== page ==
Jewish Journal


September 22, 2005

Air Force Flies New Tolerance Guidelines


Just in time for the High Holidays, U.S. Air Force officials are disseminating new guidelines for religious tolerance, in hopes of improving an atmosphere that some airmen say is unwelcoming to religious minorities.

However, while some are calling the new regulations a good first step, others remain concerned that little will change at the Air Force Academy and bases around the country.

The guidelines, issued last month by the Pentagon, say Air Force commanders should try to comply with religious accommodations, and need to be sensitive to the fact that personal expressions of faith might be viewed as official statements.

The new regulations come amid reports from the Air Force Academy in Colorado Springs, Colo., that religious minorities felt pressure to prioritize their military duties over religious observance, and that they felt they were obliged to perform their duties in an overtly Christian atmosphere. Chaplains at the school reportedly spoke of evangelizing to the "unchurched," and the football coach made references to Jesus.

The new regulations are for the entire Air Force, and Secretary of Defense Donald Rumsfeld said recently that they could be replicated throughout the military.

"It's one piece of a broader initiative that will, I hope, allow for a real clarification of the real vision in the military," said Rabbi Arnold Resnicoff, a retired military chaplain who was hired by the Air Force in August to oversee implementation of "values and vision."

The regulations focus on the need for sensitivity toward people of all faiths or no faith. Chaplains are reminded that they're obligated to minister to people of other faiths and those without religion.

"They must be as sensitive to those who do not welcome offerings of faith, as they are generous in sharing their faith with those who do," the guidelines say. "In addition, they must remain sensitive to the responsibilities of superior rank, and they should respect professional settings where mandatory participation may make expressions of religious faith inappropriate."

Resnicoff said the message was clear to chaplains that they have to respect the rights of all in the military.

"A chaplain has to understand that he or she cannot do certain things as a chaplain that a clergy person can," he said. "We give power to people in uniform to accomplish a mission. We do not give them power to change the religious beliefs of others."

The guidelines say all requests for religious accommodation should be approved, unless precluded by military necessity, and commanders should try to avoid scheduling conflicts with major religious observances, including presumably the Jewish High Holidays, but also Muslim observances, as well. Public prayers are outlawed outside of volunteer worship services, but nonsectarian prayers are allowed during "nonroutine military ceremonies and events of special importance."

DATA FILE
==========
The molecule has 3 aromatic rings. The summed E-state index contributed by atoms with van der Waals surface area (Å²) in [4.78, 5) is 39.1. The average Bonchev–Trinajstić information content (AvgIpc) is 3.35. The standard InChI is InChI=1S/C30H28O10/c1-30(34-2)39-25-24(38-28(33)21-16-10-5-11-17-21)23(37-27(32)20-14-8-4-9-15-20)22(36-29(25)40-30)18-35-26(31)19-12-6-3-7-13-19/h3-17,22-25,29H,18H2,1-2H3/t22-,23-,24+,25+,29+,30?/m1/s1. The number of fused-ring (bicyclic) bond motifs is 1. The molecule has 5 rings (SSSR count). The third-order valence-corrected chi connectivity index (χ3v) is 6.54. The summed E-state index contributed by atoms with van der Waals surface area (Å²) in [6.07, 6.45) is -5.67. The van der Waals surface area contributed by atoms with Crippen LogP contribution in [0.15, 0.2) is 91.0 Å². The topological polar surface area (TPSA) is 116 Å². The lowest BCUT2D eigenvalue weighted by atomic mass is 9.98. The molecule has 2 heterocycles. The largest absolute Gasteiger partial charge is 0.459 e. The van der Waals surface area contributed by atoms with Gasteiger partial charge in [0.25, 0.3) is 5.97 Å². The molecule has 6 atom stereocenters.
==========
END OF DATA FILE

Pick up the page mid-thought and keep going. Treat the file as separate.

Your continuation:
Resnicoff said the guidelines would be incorporated in all Air Force training, and he expects changes to be seen imminently. Already, he said, time has been set aside on Fridays and Saturdays for religious services. Previously, services were scheduled only on Sundays, and Jews and others had to seek special permission to attend services on other days.

Some members of the armed services are underwhelmed by the new guidelines. Mikey Weinstein, an Air Force veteran who has two children in the service, said he believes they contain "very nice language" but would do little to end religious hostilities at the academy -- which his son attends -- and elsewhere in the service.

"They're making this up as they go along," Weinstein said. "They're just pretty words that mean nothing."

He would like to see the Air Force Academy call on one chaplain to recant recent comments suggesting that he still intends to evangelize to the "unchurched."

Others are encouraged by the changes. Marc Stern, general counsel for the American Jewish Congress, called the guidelines a "huge step forward."

"Given the opposition the Air Force takes to any restrictions, it is even a larger step forward," Stern said. "But there are some places where they have glossed over some problems."

The rules also were welcomed by the Religious Action Center of Reform Judaism and by Reps. Lois Capps (D-Santa Barbara) and Steve Israel (D-N.Y.), who have been critical of the military on this issue.

"Obviously, the real test of these regulations will be their implementation," Capps said. "It is absolutely critical that the Air Force leadership ensure that these regulations are well understood and strictly enforced, especially at the Air Force Academy."













































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